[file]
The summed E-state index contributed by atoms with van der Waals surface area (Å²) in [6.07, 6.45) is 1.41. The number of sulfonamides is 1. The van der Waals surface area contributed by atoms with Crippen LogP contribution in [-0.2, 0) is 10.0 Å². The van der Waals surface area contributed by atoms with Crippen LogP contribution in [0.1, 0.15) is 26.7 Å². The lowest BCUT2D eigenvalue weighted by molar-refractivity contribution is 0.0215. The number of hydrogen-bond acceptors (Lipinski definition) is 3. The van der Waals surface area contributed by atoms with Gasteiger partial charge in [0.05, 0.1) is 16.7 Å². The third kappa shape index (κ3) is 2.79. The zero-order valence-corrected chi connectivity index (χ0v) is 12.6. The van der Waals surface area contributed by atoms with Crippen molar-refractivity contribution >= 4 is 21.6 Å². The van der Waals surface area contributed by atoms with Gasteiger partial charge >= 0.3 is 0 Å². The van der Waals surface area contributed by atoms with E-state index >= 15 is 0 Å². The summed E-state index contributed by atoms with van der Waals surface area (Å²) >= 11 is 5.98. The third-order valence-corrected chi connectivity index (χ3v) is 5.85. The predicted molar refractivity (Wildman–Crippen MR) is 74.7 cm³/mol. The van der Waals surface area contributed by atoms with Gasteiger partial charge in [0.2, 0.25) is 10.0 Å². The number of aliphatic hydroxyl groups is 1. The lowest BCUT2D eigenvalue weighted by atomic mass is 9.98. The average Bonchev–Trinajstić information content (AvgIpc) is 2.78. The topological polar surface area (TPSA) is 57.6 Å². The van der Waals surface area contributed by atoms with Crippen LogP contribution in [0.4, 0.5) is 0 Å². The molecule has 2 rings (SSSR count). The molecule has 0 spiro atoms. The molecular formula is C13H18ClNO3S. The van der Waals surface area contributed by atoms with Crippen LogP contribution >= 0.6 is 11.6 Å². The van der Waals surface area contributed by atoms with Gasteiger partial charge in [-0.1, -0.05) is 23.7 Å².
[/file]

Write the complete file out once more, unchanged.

The summed E-state index contributed by atoms with van der Waals surface area (Å²) in [6.07, 6.45) is 1.41. The number of sulfonamides is 1. The van der Waals surface area contributed by atoms with Crippen LogP contribution in [-0.2, 0) is 10.0 Å². The van der Waals surface area contributed by atoms with Crippen LogP contribution in [0.1, 0.15) is 26.7 Å². The lowest BCUT2D eigenvalue weighted by molar-refractivity contribution is 0.0215. The number of hydrogen-bond acceptors (Lipinski definition) is 3. The van der Waals surface area contributed by atoms with Gasteiger partial charge in [0.05, 0.1) is 16.7 Å². The third kappa shape index (κ3) is 2.79. The zero-order valence-corrected chi connectivity index (χ0v) is 12.6. The van der Waals surface area contributed by atoms with Crippen molar-refractivity contribution >= 4 is 21.6 Å². The van der Waals surface area contributed by atoms with Gasteiger partial charge >= 0.3 is 0 Å². The van der Waals surface area contributed by atoms with E-state index >= 15 is 0 Å². The summed E-state index contributed by atoms with van der Waals surface area (Å²) >= 11 is 5.98. The third-order valence-corrected chi connectivity index (χ3v) is 5.85. The predicted molar refractivity (Wildman–Crippen MR) is 74.7 cm³/mol. The van der Waals surface area contributed by atoms with Gasteiger partial charge in [0.2, 0.25) is 10.0 Å². The number of aliphatic hydroxyl groups is 1. The lowest BCUT2D eigenvalue weighted by atomic mass is 9.98. The average Bonchev–Trinajstić information content (AvgIpc) is 2.78. The topological polar surface area (TPSA) is 57.6 Å². The van der Waals surface area contributed by atoms with Crippen LogP contribution in [0.4, 0.5) is 0 Å². The molecule has 2 rings (SSSR count). The molecule has 0 spiro atoms. The molecular formula is C13H18ClNO3S. The van der Waals surface area contributed by atoms with Crippen LogP contribution >= 0.6 is 11.6 Å². The van der Waals surface area contributed by atoms with Gasteiger partial charge in [-0.1, -0.05) is 23.7 Å².